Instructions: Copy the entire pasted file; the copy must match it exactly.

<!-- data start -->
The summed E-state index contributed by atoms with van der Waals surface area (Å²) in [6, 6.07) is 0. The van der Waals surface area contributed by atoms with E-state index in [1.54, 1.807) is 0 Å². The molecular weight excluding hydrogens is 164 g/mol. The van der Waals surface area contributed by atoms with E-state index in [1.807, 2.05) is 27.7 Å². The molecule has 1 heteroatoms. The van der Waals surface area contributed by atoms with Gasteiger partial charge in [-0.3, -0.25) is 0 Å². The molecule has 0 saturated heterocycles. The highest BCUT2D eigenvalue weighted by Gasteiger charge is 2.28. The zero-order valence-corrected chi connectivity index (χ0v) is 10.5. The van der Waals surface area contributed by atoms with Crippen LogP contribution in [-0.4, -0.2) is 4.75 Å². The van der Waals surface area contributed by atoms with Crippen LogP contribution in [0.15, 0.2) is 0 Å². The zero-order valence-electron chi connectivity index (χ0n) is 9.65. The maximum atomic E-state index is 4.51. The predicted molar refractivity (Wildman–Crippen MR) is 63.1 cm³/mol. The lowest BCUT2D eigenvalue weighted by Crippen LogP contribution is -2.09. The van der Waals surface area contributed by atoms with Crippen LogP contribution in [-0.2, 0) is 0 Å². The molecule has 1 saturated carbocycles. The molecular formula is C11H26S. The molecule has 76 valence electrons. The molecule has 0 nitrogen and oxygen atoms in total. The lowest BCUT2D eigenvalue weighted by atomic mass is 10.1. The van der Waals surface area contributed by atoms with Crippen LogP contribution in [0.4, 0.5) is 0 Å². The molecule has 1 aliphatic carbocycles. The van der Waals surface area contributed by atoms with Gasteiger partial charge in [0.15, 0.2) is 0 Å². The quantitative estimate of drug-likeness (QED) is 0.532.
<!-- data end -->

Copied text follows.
The summed E-state index contributed by atoms with van der Waals surface area (Å²) in [6, 6.07) is 0. The van der Waals surface area contributed by atoms with E-state index in [1.54, 1.807) is 0 Å². The molecular weight excluding hydrogens is 164 g/mol. The van der Waals surface area contributed by atoms with E-state index in [1.807, 2.05) is 27.7 Å². The molecule has 1 heteroatoms. The van der Waals surface area contributed by atoms with Gasteiger partial charge in [-0.3, -0.25) is 0 Å². The molecule has 0 saturated heterocycles. The highest BCUT2D eigenvalue weighted by Gasteiger charge is 2.28. The zero-order valence-corrected chi connectivity index (χ0v) is 10.5. The van der Waals surface area contributed by atoms with Crippen LogP contribution in [-0.4, -0.2) is 4.75 Å². The van der Waals surface area contributed by atoms with Crippen LogP contribution in [0.15, 0.2) is 0 Å². The zero-order valence-electron chi connectivity index (χ0n) is 9.65. The maximum atomic E-state index is 4.51. The predicted molar refractivity (Wildman–Crippen MR) is 63.1 cm³/mol. The lowest BCUT2D eigenvalue weighted by Crippen LogP contribution is -2.09. The van der Waals surface area contributed by atoms with Crippen LogP contribution in [-0.2, 0) is 0 Å². The molecule has 1 saturated carbocycles. The molecular formula is C11H26S. The molecule has 76 valence electrons. The molecule has 0 nitrogen and oxygen atoms in total. The lowest BCUT2D eigenvalue weighted by atomic mass is 10.1. The van der Waals surface area contributed by atoms with Crippen LogP contribution in [0.4, 0.5) is 0 Å². The molecule has 1 aliphatic carbocycles. The van der Waals surface area contributed by atoms with Gasteiger partial charge in [0.15, 0.2) is 0 Å². The quantitative estimate of drug-likeness (QED) is 0.532.